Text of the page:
EU accused of failing to practice what it preaches as huge gender equality gap exposed

Charles Michel appears to take Von der Leyen's chair

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German MEPs have challenged the European Institute for Gender Equality to “practice what it preaches” and respect the bloc’s recent gender reforms drive. European Commission President Ursula von der Leyen stressed that her team of top eurocrats would comprise of an equal number of men and women. But Express.co.uk can reveal the EU’s gender equality agency has not followed the same principles when hiring its staff.

AfD MEPs Nicolaus Fest and Christine Anderson forced the European Commission to reveal that 76 percent of EIGE employees are in fact women.

In the information provided to this website by the European MEPs, it also showed that 75 percent of the body’s managers were also women.

The EIGIE, which vows to “make equality between women and men a reality for all Europeans and beyond”, costs EU taxpayers some £6.8million each year.

After exposing the gender gap, Ms Anderson told Express.co.uk: “Considering that the EIGE costs the taxpayer around €8million a year, it’s quite remarkable that it cannot follow the most basic principle of practicing what it preaches.

“How can anyone take the EU seriously on the issues of gender equality now?

“This revelation will undoubtably be a huge embarrassment for the European Institutions.”

Fellow German MEP Mr Fest added: “Despite being warned on numerous occasions to lead by example, it’s clear that the EIGE is not in favour of gender equality but rather promoting and advancing a radical feminist agenda.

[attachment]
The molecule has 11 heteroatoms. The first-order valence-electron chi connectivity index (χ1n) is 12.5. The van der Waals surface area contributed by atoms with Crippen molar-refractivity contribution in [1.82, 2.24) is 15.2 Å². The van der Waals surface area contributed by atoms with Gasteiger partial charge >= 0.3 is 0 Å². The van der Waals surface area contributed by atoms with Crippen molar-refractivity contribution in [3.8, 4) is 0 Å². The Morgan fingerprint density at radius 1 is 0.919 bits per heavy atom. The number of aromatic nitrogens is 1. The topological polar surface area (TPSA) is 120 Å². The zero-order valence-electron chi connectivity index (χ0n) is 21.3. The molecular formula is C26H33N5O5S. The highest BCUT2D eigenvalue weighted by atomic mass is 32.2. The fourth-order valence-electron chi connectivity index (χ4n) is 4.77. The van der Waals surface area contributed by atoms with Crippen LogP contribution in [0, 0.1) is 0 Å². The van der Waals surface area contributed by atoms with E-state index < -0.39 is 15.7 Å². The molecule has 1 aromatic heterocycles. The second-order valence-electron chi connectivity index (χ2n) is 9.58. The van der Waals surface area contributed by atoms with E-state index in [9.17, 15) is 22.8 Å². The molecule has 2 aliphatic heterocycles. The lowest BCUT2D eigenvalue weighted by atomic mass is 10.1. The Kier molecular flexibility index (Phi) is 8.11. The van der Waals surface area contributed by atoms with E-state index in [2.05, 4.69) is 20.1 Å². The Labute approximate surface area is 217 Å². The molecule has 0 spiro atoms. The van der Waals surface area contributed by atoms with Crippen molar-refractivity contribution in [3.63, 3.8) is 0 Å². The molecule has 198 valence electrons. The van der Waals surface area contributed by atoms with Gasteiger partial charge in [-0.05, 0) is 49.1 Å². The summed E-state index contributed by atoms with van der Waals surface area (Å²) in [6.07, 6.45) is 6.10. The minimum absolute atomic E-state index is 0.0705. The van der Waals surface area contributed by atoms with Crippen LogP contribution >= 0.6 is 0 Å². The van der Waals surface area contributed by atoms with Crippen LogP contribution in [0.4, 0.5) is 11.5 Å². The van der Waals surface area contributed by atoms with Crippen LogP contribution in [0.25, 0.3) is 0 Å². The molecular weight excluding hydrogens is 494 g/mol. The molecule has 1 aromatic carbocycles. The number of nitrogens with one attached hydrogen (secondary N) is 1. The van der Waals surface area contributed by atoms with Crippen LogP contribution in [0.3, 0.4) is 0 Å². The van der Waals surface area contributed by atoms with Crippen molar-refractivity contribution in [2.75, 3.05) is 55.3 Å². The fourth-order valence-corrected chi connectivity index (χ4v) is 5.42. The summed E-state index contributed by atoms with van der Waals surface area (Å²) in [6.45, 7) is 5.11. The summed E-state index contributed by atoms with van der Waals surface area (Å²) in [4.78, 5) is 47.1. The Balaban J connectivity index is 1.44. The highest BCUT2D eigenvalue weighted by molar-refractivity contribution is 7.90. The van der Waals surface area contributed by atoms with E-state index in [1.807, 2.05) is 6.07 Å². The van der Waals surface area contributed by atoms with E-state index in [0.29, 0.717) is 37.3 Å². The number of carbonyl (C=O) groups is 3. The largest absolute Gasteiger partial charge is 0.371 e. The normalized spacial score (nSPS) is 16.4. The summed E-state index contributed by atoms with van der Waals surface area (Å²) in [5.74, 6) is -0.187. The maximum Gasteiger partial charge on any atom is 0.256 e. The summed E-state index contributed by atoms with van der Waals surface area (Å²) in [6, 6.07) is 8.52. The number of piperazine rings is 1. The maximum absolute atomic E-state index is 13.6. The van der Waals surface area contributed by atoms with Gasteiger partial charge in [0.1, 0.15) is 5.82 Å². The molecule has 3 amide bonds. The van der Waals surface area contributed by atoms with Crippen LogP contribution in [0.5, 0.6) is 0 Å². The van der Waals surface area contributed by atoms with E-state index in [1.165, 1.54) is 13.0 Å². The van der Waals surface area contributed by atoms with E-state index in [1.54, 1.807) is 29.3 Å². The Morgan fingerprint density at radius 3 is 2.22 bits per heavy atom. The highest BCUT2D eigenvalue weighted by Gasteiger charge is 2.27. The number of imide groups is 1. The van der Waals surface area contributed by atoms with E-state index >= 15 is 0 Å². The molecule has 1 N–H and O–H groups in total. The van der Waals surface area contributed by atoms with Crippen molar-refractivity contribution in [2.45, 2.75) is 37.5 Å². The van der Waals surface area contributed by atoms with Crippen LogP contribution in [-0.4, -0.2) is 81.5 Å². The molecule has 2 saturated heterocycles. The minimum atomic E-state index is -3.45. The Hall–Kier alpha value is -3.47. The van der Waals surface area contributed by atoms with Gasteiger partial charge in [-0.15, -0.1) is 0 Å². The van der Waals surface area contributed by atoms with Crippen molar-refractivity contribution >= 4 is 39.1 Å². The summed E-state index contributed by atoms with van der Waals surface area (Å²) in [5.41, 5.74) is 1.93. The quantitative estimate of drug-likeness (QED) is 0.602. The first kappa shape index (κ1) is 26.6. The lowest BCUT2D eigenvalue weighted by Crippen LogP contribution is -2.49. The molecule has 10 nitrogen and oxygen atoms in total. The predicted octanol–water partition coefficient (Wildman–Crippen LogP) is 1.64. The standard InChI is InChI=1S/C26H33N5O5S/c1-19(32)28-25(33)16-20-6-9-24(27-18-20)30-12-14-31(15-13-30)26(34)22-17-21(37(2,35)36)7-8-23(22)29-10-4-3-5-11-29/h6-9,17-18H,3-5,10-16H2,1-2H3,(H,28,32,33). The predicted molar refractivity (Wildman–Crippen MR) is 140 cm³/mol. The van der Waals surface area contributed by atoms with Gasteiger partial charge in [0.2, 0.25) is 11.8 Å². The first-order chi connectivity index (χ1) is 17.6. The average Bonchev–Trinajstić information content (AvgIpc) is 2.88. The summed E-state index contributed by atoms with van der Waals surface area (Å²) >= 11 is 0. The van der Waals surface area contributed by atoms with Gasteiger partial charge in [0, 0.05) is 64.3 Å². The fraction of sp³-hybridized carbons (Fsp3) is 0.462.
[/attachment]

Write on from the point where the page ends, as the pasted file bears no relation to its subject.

“It’s truly astonishing that an EU body supposedly devoted to gender equality refuses to implement its own principles.”

The pair had wrote to the Commission to demand answers over gender equality at EIGE.

They called on the EU’s Brussels-based executive to take action against the body to fix the discrepancy.

In response, EU commissioner for equality Helena Dalli said: “In line with the commitments set out in its Gender Equality Strategy 2020-20252, the Commission monitors gender equality in management in the EU agencies.

“In this context, EIGE was encouraged on several occasions to increase efforts towards improving gender balance and, more generally, to lead by example as the Agency in charge of gender equality.”

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But the Maltese eurocrat conceded that the agency is more focused on “countering women’s overall underrepresentation in management positions”.

She claimed that women just hold 19.3 percent of the executive positions in the largest listed companies in the EU.

Mrs von der Leyen has claimed to have already battled sexism while operating as the bloc’s most senior official.

In April, she blamed sexism after her male peers grabbed the only two seats available – before they discussed women’s rights.

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Footage of the event showed how she was left standing and uttered “ahem” as Turkey’s President Recep Tayyip Erdogan and President of the European Council Charles Michel sat down.

Neither offered her their chair. Instead, Ms von der Leyen perched on a sofa during talks on Turkey’s relations with the EU, including Erdogan’s decision to withdraw from a treaty protecting women’s rights.

Speaking about her so-called “sofagate” humiliation, the EU Commission boss said: “I cannot find any justification for how I was treated … so I have to conclude that it happened because I am a woman.

“I felt hurt, and I felt alone as a woman and as a European.”

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